He is pictured on the side of a mountain with a gently sloping road leading to the summit. He tells us that evolution is like climbing this mountain - by taking one small step at a time, the summit can eventually be reached.
The driving concept behind evolutionary theory is "survival of the fittest". The idea here is that, if an organism is better suited to its environment than other organisms that are also present, then it will tend to survive, while the other (less fit) organisms will die out. Some evolutionists propose that mutations can produce changes in an organism that might give it a competitive advantage, and so it will better able to survive. In Dawkins words, it will have taken a step up "Mount Improbable".
This all sounds very plausible, except it ignores two major problems.
The first problem is that for this selection process to occur, a self reproducing organism needs to already exist. An organism that can feed itself and reproduce itself is already very complex. Producing a robot that could do this is certainly well beyond current human technology. No-one, including Dawkins, can tell us how this first organism came to exist, or what it looks like. Without this first self reproducing organism, we cannot even start to climb the mountain.
The second problem is that, in the real world, mountains don't normally have nice smooth roads leading directly to the summit.
If you imagine you are travelling towards your nearest mountain, you will most likely find that somewhere or other the road will actually go downwards before it goes up again. If you have the strategy of always going upwards, and never down, then you will be stuck at the first little hill, unable to go any higher.
In mathemetics this is called having a local maxima. When solving any problem, if one uses the strategy of always taking the steepest path leading upwards, one will eventually arrive at a summit, where it is impossible to go further up, as any further movement now leads down. In biological terms, any change will make the organism "less fit to survive". However, we have no way of knowing whether there might be another summit that is even higher, if we had taken a different path.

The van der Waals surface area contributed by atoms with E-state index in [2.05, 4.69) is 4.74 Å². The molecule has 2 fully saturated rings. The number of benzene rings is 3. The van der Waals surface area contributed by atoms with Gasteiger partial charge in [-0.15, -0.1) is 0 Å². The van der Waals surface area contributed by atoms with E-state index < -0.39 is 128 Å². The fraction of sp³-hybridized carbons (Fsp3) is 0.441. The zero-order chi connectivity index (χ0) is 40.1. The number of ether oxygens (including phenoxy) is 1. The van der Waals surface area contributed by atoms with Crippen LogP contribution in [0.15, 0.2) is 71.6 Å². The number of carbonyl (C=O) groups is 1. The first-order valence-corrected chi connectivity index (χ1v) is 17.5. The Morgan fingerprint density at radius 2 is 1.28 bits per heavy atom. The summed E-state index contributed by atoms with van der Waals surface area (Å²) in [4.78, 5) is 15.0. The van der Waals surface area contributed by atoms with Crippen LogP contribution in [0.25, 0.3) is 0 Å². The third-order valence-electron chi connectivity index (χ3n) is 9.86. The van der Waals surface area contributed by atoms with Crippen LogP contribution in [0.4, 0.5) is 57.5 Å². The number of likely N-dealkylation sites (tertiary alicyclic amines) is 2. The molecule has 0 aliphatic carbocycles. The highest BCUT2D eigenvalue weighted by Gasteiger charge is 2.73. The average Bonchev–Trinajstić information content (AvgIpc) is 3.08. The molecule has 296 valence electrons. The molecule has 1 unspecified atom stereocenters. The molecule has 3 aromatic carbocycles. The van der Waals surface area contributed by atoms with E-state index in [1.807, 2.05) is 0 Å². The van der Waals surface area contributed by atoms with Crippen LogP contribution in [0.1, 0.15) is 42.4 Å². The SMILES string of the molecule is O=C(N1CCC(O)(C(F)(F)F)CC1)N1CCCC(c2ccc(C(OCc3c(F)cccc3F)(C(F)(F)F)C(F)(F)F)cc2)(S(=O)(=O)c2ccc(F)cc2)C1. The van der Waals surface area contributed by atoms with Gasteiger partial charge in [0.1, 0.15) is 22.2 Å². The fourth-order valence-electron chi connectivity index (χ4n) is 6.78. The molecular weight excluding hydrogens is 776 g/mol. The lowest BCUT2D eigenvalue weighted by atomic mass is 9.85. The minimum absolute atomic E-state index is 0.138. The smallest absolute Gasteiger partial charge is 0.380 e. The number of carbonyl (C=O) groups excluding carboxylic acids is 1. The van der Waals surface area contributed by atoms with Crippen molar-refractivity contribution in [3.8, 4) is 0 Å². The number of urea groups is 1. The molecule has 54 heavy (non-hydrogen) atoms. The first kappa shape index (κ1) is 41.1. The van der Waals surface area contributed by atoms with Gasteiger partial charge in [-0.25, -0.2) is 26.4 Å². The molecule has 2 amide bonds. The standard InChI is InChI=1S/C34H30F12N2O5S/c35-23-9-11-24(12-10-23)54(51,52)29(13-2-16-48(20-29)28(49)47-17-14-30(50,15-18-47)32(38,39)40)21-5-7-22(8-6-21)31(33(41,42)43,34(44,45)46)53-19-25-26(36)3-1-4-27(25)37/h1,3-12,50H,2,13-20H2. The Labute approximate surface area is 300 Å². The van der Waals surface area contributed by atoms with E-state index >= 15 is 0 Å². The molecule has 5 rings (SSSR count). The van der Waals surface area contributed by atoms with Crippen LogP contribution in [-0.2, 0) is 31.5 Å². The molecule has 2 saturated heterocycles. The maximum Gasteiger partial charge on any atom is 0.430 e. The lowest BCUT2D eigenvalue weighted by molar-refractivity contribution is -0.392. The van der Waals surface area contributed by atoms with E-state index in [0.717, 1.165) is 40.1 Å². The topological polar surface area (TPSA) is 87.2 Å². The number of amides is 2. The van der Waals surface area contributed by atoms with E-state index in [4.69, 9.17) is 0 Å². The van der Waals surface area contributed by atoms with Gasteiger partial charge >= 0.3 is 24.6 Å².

This is the problem with Dawkin's slow and sure climbing of Mount Improbable - survival of the fittest/ natural selection, will not allow you to go down in order to go up again. You will most likely be stuck at a little hillock, rather than the top of the mountain.
In practice, natural selection will actually take an erratic path, zig zagging all over the place as random changes occur - but it will always be moving upwards, moving downwards makes the organism less fit to survive - a competitive disadvantage - so the change will die out. A change that locally increases the survivability will be blindly followed no matter how far off it is to pointing towards the path to the highest mountain.
So, if you start out at sea level to climb Mt Everest by following this strategy, you will only end up climbing the first sand dune!
And of course, all of this assumes that you didn't actually start by meeting an unclimbable cliff.
Dawkins is certainly accurate when he terms it Mount Improbable - it is so improbable as to be impossible.
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